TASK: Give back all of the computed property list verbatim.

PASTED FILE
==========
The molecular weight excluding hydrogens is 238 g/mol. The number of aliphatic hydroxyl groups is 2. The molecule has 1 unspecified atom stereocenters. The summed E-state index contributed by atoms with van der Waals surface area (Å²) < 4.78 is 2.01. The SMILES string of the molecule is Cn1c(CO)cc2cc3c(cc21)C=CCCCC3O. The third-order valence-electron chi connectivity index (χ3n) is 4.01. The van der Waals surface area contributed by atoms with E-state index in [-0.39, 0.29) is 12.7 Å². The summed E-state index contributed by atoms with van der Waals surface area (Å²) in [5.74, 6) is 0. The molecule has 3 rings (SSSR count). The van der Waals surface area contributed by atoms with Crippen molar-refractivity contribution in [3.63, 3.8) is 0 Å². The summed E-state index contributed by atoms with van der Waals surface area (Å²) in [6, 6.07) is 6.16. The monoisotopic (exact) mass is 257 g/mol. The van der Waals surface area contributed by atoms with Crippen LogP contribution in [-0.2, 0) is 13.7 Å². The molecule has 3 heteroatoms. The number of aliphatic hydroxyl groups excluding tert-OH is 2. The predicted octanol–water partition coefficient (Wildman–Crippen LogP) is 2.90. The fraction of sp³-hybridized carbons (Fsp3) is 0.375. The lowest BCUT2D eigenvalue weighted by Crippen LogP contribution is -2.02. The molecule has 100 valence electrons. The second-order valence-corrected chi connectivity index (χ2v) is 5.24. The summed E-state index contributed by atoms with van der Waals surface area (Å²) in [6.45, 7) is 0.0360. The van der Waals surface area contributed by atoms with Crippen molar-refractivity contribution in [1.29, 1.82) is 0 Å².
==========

The molecular weight excluding hydrogens is 238 g/mol. The number of aliphatic hydroxyl groups is 2. The molecule has 1 unspecified atom stereocenters. The summed E-state index contributed by atoms with van der Waals surface area (Å²) < 4.78 is 2.01. The SMILES string of the molecule is Cn1c(CO)cc2cc3c(cc21)C=CCCCC3O. The third-order valence-electron chi connectivity index (χ3n) is 4.01. The van der Waals surface area contributed by atoms with E-state index in [-0.39, 0.29) is 12.7 Å². The summed E-state index contributed by atoms with van der Waals surface area (Å²) in [5.74, 6) is 0. The molecule has 3 rings (SSSR count). The van der Waals surface area contributed by atoms with Crippen molar-refractivity contribution in [3.63, 3.8) is 0 Å². The summed E-state index contributed by atoms with van der Waals surface area (Å²) in [6, 6.07) is 6.16. The monoisotopic (exact) mass is 257 g/mol. The van der Waals surface area contributed by atoms with Crippen LogP contribution in [-0.2, 0) is 13.7 Å². The molecule has 3 heteroatoms. The number of aliphatic hydroxyl groups excluding tert-OH is 2. The predicted octanol–water partition coefficient (Wildman–Crippen LogP) is 2.90. The fraction of sp³-hybridized carbons (Fsp3) is 0.375. The lowest BCUT2D eigenvalue weighted by Crippen LogP contribution is -2.02. The molecule has 100 valence electrons. The second-order valence-corrected chi connectivity index (χ2v) is 5.24. The summed E-state index contributed by atoms with van der Waals surface area (Å²) in [6.45, 7) is 0.0360. The van der Waals surface area contributed by atoms with Crippen molar-refractivity contribution in [1.29, 1.82) is 0 Å².